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Morphogenesis and normativity: problems the former creates for the latter

Al-Amoudi, Ismael ORCID: 2014. Morphogenesis and normativity: problems the former creates for the latter. Archer, Margaret S., ed. Late modernity: trajectories towards morphogenic society, Social Morphogenesis, London: Springer, pp. 193-220.

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This chapter studies some of the contemporary problems created by social morphogenesis for normativity. It reflects on situations where morphogenetic mechanisms (conducive to structural transformation) dominate, without ever suppressing entirely, morphostatic ones (bringing structural stability). The questions addressed are two-folded: what are the expectable implications of morphogenesis for those premiums and penalties associated with breaking norms? And what are the historically specific, if socially widespread, manifestations of this evolution? The argument proceeds by distinguishing the sequential and concurrent dimensions of morphogenesis. The spread of sequential morphogenesis erodes the normativity of those institutions that are relatively more liquid than others and creates a premium for people following the latest normative tendency. Concurrent morphogenesis creates free-riding advantages by multiplying the number of escape routes, by allowing cheating through multiple memberships, and by offering facile legalist justifications. The concrete implications of these general mechanisms are traced in five key evolutions of social life: the commodification of relations of solidarity; the multiplication of novel normative problems; the increasing complexity of normative discussions; the multiplication of arbitrators; and society’s general attitude towards marginal groups.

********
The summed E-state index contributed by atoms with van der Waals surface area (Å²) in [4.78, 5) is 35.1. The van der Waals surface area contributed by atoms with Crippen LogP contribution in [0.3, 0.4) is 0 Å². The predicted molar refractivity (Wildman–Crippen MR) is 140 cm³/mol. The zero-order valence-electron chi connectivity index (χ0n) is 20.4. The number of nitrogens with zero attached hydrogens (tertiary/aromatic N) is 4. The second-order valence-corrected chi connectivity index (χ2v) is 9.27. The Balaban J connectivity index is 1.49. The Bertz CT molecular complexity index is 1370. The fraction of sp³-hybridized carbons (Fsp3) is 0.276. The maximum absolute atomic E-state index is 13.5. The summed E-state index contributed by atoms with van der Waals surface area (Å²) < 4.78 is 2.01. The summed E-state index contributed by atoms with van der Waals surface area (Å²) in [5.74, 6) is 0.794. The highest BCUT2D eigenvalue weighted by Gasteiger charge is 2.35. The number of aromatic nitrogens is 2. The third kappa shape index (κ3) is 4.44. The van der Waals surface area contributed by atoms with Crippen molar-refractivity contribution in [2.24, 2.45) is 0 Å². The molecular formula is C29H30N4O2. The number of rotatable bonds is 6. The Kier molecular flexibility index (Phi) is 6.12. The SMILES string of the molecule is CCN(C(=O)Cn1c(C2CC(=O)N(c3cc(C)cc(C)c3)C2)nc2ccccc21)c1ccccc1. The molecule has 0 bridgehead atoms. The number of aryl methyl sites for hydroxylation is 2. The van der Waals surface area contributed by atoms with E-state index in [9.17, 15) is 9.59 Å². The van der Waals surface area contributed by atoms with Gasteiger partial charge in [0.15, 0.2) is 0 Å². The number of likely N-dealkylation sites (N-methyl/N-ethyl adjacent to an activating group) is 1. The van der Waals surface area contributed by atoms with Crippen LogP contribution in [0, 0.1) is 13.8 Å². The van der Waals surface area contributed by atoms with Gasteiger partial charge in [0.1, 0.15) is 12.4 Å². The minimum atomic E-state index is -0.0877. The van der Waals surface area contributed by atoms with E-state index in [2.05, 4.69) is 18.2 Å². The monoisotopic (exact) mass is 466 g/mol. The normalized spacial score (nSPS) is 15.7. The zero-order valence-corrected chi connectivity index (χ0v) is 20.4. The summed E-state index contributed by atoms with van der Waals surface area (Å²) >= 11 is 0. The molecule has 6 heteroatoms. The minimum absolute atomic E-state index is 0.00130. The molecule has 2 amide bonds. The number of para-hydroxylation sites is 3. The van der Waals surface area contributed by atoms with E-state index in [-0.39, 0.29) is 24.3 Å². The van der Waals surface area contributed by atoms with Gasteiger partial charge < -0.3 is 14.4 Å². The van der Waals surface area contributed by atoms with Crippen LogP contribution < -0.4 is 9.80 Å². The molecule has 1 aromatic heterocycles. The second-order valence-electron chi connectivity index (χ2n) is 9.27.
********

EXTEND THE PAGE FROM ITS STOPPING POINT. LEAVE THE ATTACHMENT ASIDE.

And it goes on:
Item Type: Book Section
Date Type: Publication
Status: Published
Schools: Business (Including Economics)
Subjects: H Social Sciences > H Social Sciences (General)
H Social Sciences > HM Sociology
H Social Sciences > HT Communities. Classes. Races
Publisher: Springer
ISBN: 9783319032658
Funders: ISRF
Related URLs:
Last Modified: 25 Oct 2022 09:33

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